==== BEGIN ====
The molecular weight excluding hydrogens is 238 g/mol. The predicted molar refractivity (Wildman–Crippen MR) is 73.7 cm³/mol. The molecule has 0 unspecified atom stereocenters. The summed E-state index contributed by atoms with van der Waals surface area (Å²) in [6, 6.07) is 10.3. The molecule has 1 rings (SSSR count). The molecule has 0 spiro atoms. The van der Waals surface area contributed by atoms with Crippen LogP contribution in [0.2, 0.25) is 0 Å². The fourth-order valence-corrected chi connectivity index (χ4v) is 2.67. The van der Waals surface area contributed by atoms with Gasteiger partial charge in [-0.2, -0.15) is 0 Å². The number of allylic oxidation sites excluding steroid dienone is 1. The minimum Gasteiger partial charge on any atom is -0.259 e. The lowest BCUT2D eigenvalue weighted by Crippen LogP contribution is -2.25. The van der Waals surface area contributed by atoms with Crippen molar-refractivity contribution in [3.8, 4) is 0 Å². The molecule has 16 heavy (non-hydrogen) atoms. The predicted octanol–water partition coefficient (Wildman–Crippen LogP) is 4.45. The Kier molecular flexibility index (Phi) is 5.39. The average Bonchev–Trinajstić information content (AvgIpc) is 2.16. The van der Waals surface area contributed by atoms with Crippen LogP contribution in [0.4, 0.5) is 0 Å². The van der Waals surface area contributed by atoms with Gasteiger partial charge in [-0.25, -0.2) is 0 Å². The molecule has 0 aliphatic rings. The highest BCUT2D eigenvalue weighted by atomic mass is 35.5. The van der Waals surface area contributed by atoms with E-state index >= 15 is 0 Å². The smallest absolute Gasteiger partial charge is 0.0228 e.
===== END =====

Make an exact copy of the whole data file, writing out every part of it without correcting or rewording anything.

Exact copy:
The molecular weight excluding hydrogens is 238 g/mol. The predicted molar refractivity (Wildman–Crippen MR) is 73.7 cm³/mol. The molecule has 0 unspecified atom stereocenters. The summed E-state index contributed by atoms with van der Waals surface area (Å²) in [6, 6.07) is 10.3. The molecule has 1 rings (SSSR count). The molecule has 0 spiro atoms. The van der Waals surface area contributed by atoms with Crippen LogP contribution in [0.2, 0.25) is 0 Å². The fourth-order valence-corrected chi connectivity index (χ4v) is 2.67. The van der Waals surface area contributed by atoms with Gasteiger partial charge in [-0.2, -0.15) is 0 Å². The number of allylic oxidation sites excluding steroid dienone is 1. The minimum Gasteiger partial charge on any atom is -0.259 e. The lowest BCUT2D eigenvalue weighted by Crippen LogP contribution is -2.25. The van der Waals surface area contributed by atoms with Crippen molar-refractivity contribution in [3.8, 4) is 0 Å². The molecule has 16 heavy (non-hydrogen) atoms. The predicted octanol–water partition coefficient (Wildman–Crippen LogP) is 4.45. The Kier molecular flexibility index (Phi) is 5.39. The average Bonchev–Trinajstić information content (AvgIpc) is 2.16. The van der Waals surface area contributed by atoms with Crippen LogP contribution in [0.4, 0.5) is 0 Å². The van der Waals surface area contributed by atoms with Gasteiger partial charge in [-0.25, -0.2) is 0 Å². The molecule has 0 aliphatic rings. The highest BCUT2D eigenvalue weighted by atomic mass is 35.5. The van der Waals surface area contributed by atoms with E-state index >= 15 is 0 Å². The smallest absolute Gasteiger partial charge is 0.0228 e.